This jarlet is an example of the Museum’s remarkable archival, photographic, archaeological, and material culture collections that are a result of the U-M’s long relationship with American colonial rule in the Philippines. Evett D. Hester, who served 27 years in the Foreign Service in Philippines, acquired this and many other objects from the region. During the 1922–1925 U-M Philippine Expedition, Hester’s interactions with the Museum’s first director, Carl Guthe, fueled his interests in archaeological materials. As a result, Hester built a collection of more than 800 ceramic vessels. When Hester returned to the U.S., he offered half of his collection to the Field Museum of Natural History in Chicago. The remaining 410 objects came to the Museum through a combination of sale (of 200) and donation. This Hester vessel is a small Ming dynasty jarlet with red and green enamel overglaze. The cracks evident in the glaze are the result of different heating and cooling rates of the glaze and the underlying clay body during firing.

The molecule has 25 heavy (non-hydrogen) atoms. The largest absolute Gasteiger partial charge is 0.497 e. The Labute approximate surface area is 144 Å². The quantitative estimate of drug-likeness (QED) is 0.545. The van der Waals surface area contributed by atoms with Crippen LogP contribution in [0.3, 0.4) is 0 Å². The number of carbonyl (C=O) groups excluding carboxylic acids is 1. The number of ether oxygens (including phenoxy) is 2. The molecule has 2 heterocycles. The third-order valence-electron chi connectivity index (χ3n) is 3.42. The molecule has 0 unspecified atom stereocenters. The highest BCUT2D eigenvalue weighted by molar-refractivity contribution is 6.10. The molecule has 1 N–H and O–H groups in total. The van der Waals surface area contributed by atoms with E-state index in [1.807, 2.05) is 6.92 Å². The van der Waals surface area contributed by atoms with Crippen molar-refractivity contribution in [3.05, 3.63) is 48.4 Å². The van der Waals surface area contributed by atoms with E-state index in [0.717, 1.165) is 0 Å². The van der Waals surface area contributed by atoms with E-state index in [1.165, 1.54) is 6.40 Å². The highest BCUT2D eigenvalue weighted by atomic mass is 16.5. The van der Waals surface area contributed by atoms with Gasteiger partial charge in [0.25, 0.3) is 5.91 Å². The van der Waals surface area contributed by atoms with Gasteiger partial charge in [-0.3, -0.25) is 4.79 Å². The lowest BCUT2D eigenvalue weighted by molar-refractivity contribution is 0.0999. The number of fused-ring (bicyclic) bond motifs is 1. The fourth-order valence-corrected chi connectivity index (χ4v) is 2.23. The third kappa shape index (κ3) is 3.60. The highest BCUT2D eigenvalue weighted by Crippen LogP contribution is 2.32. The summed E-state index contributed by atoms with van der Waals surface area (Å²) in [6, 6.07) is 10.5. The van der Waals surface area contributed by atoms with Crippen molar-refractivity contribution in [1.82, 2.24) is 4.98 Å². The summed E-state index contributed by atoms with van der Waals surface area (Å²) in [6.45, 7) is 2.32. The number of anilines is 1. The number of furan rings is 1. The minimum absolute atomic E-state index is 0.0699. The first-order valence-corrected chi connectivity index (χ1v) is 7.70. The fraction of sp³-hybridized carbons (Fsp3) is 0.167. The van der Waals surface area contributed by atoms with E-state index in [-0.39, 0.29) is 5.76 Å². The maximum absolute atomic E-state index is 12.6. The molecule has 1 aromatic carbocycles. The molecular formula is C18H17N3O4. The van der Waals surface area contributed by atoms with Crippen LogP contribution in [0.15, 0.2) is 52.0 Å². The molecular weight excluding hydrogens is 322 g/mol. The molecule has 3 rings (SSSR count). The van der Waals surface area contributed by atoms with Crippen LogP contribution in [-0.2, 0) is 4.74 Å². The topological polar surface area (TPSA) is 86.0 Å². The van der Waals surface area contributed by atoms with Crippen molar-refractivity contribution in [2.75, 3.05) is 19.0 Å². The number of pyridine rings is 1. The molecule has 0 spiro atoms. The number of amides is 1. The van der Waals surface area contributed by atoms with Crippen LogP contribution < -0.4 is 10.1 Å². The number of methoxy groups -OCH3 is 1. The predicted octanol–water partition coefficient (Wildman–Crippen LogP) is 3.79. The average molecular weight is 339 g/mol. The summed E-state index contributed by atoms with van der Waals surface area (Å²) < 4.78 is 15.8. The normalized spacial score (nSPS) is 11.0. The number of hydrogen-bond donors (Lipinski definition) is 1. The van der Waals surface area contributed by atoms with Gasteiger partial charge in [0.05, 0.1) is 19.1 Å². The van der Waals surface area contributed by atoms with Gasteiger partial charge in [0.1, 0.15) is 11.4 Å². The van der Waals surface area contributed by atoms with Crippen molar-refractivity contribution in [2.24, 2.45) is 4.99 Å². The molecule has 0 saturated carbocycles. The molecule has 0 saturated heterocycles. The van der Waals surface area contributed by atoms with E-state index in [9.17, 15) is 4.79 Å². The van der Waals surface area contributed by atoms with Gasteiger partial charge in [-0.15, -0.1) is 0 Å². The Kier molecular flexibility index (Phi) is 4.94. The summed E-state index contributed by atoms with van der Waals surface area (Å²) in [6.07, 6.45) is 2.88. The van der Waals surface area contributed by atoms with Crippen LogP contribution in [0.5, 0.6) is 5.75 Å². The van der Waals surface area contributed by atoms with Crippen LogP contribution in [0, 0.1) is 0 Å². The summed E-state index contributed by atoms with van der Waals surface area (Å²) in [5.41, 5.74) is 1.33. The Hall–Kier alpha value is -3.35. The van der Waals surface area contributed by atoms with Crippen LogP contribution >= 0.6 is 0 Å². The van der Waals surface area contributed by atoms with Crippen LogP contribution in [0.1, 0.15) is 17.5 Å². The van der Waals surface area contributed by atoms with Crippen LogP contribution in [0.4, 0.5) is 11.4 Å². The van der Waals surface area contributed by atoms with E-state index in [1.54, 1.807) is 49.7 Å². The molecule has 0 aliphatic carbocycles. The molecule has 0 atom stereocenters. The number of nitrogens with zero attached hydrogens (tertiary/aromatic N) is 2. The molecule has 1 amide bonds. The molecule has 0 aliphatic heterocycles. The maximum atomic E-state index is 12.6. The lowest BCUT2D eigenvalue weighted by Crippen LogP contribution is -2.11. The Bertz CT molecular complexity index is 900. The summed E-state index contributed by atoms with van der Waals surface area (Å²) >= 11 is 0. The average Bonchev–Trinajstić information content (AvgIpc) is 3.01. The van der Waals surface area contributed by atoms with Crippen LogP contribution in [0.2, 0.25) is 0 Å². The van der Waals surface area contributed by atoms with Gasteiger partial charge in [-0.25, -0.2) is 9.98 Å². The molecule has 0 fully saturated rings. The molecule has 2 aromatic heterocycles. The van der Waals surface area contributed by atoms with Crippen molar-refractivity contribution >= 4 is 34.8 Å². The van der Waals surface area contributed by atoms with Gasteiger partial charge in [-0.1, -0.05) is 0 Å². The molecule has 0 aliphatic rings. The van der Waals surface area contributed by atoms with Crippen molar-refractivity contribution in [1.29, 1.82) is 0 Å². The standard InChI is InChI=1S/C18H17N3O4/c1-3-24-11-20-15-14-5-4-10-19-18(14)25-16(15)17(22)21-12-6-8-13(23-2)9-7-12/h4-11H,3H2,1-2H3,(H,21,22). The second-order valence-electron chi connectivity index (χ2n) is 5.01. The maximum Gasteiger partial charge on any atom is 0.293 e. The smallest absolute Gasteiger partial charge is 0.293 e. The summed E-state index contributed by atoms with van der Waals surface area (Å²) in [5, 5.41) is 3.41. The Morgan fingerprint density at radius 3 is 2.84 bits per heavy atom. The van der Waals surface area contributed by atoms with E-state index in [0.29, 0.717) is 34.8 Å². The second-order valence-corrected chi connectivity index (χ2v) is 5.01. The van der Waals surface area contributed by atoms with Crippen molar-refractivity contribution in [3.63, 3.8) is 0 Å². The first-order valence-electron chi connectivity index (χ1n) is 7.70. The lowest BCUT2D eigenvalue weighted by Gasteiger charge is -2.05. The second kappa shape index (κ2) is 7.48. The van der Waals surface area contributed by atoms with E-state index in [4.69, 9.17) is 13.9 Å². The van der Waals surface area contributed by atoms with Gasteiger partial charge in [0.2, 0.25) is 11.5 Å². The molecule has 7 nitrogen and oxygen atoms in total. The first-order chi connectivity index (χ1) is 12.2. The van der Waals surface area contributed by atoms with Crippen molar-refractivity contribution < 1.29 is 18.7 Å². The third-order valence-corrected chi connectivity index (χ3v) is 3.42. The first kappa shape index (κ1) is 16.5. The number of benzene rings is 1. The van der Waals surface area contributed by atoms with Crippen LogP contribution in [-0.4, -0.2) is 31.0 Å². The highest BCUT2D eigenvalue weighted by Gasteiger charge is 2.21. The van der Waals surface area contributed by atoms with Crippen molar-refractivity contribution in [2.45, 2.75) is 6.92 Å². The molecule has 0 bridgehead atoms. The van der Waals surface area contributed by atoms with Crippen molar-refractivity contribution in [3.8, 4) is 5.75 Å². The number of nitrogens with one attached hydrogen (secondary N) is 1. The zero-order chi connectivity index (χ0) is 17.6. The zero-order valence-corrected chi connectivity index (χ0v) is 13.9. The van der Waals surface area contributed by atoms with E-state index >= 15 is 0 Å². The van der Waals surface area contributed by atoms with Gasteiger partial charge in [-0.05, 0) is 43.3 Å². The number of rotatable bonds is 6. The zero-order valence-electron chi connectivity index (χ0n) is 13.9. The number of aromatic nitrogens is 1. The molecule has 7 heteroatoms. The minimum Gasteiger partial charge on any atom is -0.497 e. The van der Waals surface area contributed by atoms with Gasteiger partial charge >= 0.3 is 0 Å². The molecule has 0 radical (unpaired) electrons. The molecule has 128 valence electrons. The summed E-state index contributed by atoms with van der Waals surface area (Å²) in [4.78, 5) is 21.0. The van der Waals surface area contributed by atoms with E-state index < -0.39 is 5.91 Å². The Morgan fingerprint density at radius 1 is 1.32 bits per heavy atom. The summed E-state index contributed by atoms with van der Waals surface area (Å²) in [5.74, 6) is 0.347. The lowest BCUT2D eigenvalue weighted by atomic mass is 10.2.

Back to Day 68.
In honor of the University of Michigan’s 2017 bicentennial, we are celebrating the remarkable archaeological and ethnographic collections and rich legacy of research and teaching at the Museum of Anthropological Archaeology by posting one entry a day for 200 days. The entries will highlight objects from the collections, museum personalities, and UMMAA expeditions. The Kelsey Museum of Archaeology is also posting each day for 200 days on Twitter and Facebook (follow along at #KMA200). After the last post, an exhibition on two centuries of archaeology at U-M opens at the Kelsey. Visit the exhibit—a joint project of the UMMAA and the Kelsey—from October 18, 2017 to May 27, 2018.